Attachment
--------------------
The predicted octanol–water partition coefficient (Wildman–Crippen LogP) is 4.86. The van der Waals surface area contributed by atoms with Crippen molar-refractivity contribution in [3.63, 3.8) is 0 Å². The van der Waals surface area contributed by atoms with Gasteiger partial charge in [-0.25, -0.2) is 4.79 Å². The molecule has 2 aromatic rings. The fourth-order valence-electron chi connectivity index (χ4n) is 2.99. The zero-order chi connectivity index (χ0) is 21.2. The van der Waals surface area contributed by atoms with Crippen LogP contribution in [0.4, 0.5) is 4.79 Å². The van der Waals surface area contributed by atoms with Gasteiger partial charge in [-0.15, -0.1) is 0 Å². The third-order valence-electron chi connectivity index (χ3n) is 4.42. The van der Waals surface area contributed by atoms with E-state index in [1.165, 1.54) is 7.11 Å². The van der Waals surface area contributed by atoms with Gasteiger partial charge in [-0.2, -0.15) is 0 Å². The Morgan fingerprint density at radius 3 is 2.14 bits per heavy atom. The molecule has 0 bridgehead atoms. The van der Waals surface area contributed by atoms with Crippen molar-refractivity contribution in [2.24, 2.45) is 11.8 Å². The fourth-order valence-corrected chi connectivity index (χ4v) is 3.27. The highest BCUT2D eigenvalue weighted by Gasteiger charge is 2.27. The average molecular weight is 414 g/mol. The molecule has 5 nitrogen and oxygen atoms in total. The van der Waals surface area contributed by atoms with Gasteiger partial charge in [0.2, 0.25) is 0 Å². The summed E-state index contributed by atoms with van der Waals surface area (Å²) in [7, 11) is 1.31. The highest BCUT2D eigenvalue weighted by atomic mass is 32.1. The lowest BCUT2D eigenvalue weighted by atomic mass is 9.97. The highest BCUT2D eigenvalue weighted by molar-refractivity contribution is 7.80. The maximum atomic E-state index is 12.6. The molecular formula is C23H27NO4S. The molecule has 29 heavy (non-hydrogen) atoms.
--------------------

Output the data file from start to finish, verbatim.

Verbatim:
The predicted octanol–water partition coefficient (Wildman–Crippen LogP) is 4.86. The van der Waals surface area contributed by atoms with Crippen molar-refractivity contribution in [3.63, 3.8) is 0 Å². The van der Waals surface area contributed by atoms with Gasteiger partial charge in [-0.25, -0.2) is 4.79 Å². The molecule has 2 aromatic rings. The fourth-order valence-electron chi connectivity index (χ4n) is 2.99. The zero-order chi connectivity index (χ0) is 21.2. The van der Waals surface area contributed by atoms with Crippen LogP contribution in [0.4, 0.5) is 4.79 Å². The van der Waals surface area contributed by atoms with Gasteiger partial charge in [-0.15, -0.1) is 0 Å². The third-order valence-electron chi connectivity index (χ3n) is 4.42. The van der Waals surface area contributed by atoms with E-state index in [1.165, 1.54) is 7.11 Å². The van der Waals surface area contributed by atoms with Gasteiger partial charge in [-0.2, -0.15) is 0 Å². The Morgan fingerprint density at radius 3 is 2.14 bits per heavy atom. The molecule has 0 bridgehead atoms. The van der Waals surface area contributed by atoms with Crippen molar-refractivity contribution in [2.24, 2.45) is 11.8 Å². The fourth-order valence-corrected chi connectivity index (χ4v) is 3.27. The highest BCUT2D eigenvalue weighted by Gasteiger charge is 2.27. The average molecular weight is 414 g/mol. The molecule has 5 nitrogen and oxygen atoms in total. The van der Waals surface area contributed by atoms with Gasteiger partial charge in [0.2, 0.25) is 0 Å². The summed E-state index contributed by atoms with van der Waals surface area (Å²) in [7, 11) is 1.31. The highest BCUT2D eigenvalue weighted by atomic mass is 32.1. The lowest BCUT2D eigenvalue weighted by atomic mass is 9.97. The highest BCUT2D eigenvalue weighted by molar-refractivity contribution is 7.80. The maximum atomic E-state index is 12.6. The molecular formula is C23H27NO4S. The molecule has 29 heavy (non-hydrogen) atoms.